I was extremely fortunate this year to enjoy a performance by the enigmatic Ed Kuepper and Mark Dawson in July of 2016.  Whilst familiar with his music I had yet to see a live performance.  It was a truly wonderful evening.

The venue was Belgrave’s Sooki Lounge – a premise that deftly creates an intimate setting. Decorated in the style of an Edwardian Parlour it offers an assortment of seating arranged before the (slightly vaudeville) stage – complete with long velvet curtains and fringed burgundy pelmets.

The setting perfectly accommodated Ed’s intimate style of showmanship.  He engaged directly with the audience incorporating each person into his performance.   The atmosphere was familial and warm and characterised by a diversity of age groups.  The banter between Ed and percussionist Mark (Dawson) was typically witty and added to the approachability of this extraordinary musical talent.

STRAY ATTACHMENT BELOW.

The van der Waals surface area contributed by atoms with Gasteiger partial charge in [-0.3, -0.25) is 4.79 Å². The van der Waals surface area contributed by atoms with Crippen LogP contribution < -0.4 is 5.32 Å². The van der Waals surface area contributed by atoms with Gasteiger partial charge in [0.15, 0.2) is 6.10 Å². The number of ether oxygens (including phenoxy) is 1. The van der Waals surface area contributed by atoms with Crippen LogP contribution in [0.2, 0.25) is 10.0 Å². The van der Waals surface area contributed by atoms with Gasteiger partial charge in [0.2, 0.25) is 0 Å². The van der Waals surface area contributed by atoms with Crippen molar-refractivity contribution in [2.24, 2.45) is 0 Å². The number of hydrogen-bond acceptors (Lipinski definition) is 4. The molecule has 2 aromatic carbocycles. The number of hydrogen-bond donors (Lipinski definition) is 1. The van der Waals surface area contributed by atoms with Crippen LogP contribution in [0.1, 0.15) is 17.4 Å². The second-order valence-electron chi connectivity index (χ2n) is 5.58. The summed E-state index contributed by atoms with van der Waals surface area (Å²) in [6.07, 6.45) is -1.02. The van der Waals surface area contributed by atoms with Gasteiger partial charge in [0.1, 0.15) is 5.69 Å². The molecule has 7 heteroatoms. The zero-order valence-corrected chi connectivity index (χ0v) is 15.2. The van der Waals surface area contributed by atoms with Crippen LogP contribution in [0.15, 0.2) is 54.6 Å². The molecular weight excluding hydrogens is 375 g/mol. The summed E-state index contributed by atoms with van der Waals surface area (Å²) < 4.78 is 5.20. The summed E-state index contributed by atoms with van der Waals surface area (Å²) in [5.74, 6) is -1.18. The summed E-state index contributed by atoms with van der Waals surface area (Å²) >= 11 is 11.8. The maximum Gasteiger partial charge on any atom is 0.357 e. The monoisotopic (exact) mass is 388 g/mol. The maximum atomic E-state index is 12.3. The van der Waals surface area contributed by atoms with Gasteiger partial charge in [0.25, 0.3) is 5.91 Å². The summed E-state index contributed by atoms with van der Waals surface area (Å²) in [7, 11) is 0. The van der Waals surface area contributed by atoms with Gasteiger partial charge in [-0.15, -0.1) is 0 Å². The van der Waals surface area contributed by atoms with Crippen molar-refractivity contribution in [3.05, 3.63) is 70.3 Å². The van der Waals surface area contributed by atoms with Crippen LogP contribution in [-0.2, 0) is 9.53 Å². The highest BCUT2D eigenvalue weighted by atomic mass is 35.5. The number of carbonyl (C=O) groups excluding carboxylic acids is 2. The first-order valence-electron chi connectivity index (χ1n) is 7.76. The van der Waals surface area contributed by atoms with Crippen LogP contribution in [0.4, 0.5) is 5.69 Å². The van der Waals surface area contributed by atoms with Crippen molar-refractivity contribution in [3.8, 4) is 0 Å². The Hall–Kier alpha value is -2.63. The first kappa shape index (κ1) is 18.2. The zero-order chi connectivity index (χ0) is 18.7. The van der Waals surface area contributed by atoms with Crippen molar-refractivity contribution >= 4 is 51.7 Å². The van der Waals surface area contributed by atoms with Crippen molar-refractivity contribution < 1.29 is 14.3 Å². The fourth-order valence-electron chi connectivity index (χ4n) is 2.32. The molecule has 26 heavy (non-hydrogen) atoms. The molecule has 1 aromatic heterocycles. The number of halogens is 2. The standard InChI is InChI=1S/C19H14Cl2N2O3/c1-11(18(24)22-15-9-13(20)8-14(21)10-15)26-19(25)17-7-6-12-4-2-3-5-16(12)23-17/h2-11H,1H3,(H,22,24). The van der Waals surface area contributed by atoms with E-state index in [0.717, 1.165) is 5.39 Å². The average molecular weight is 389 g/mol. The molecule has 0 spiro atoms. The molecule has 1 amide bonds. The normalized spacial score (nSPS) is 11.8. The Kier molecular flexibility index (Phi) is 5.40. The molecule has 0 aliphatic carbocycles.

The quality of Ed’s live work was impeccable.  He drew from a comprehensive collection of songs ranging from his days with the Laughing Clowns to tracks from his recent album (Lost Cities).  All tracks were united by the fact that within each song could be heard the ebullient origins of punk underpinned with a variety of influences – rock, soul and avant-jazz.

One particular highlight of his performance was a version of Collapse Board by Laughing Clowns.  Introduced by Ed as the most depressing song of 1983 (as declared by Australian Music Magazine) his rendition was vibrant and evocative.   He completed his set with two hauntingly atmospheric songs from the soundtrack he wrote for the 2015 film Last Cab to Darwin.

A truly remarkable musician.

 

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